There is something to be said for Matthew’s lack of details and practically no dialogue at all. When Jesus calls you, you come. Period. How simple it sounds! We know that these men were not perfect, the Gospels do not hide their faults from us. But they did have their moments of clarity, and for these 4 this was one of them.

What can we learn from this brief yet profound exchange? Clearly when Jesus calls you to something it ought not be shirked away from. Often there are things, or even people, we need to leave behind. We don’t always know exactly where Jesus is calling us to. Becoming “fishers of men” isn’t the most detailed or understandable goal for a journey.

One of the great themes of Advent is Mary’s fiat, her “Yes” at the Annunciation to God’s plan for her life and for the salvation of the world. Today, the first working day of Advent, we are blessed by not one, but four yeses. There are similarities and differences between the two experiences, but the end result is the same.  Though they did not know how at the time, each person’s life was radically changed by their intimate encounter with the Lord.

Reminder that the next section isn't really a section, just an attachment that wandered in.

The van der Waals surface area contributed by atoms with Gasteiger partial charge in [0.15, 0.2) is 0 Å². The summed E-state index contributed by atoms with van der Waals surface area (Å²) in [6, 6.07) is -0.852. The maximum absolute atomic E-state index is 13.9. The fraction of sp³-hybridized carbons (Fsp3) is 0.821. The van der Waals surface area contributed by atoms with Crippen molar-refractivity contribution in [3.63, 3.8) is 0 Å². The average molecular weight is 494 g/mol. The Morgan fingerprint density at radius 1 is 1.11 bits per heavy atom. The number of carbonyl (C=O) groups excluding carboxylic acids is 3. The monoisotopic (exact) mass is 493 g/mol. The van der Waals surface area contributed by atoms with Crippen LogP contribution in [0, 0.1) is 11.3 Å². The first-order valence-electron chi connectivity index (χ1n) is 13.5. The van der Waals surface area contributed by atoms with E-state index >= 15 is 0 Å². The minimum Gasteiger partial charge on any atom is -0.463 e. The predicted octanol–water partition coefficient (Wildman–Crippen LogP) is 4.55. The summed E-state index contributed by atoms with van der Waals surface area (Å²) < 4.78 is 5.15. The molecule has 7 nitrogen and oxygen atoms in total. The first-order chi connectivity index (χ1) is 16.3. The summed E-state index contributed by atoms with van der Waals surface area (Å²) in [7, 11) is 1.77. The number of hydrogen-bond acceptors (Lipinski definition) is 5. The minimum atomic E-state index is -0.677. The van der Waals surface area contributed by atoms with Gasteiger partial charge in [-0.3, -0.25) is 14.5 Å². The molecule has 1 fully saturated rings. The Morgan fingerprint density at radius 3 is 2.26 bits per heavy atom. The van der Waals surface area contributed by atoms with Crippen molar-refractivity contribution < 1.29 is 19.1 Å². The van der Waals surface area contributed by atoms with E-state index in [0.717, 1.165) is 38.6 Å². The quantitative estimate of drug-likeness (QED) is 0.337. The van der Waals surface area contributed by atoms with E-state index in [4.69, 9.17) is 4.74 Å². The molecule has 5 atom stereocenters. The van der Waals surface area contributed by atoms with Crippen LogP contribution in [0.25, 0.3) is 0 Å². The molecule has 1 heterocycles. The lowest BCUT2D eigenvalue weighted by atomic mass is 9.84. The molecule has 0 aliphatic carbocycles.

We are being called to a similar encounter. This is a brand new year. What opportunities is God calling you to? How can you give your own yes to His summons? God is calling you by name to something extraordinary, even if it feels ordinary. No matter who you are, you are called to share the Good News of God’s amazing love in a unique and beautiful way.

Contact the author

Kate Taliaferro is an Air Force wife and mother. She is blessed to be able to homeschool, bake bread and fold endless piles of laundry. When not planning a school day, writing a blog post or cooking pasta, Kate can be found curled up with a book or working with some kind of fiber craft. Kate blogs at DailyGraces.net.

Featured Image Credit: Ulrike Leone, https://pixabay.com/photos/web-fishing-fishing-net-dry-nets-3434752/

Today's Inspiration Daily was originally posted on the Diocesan website: https://diocesan.com/the-call/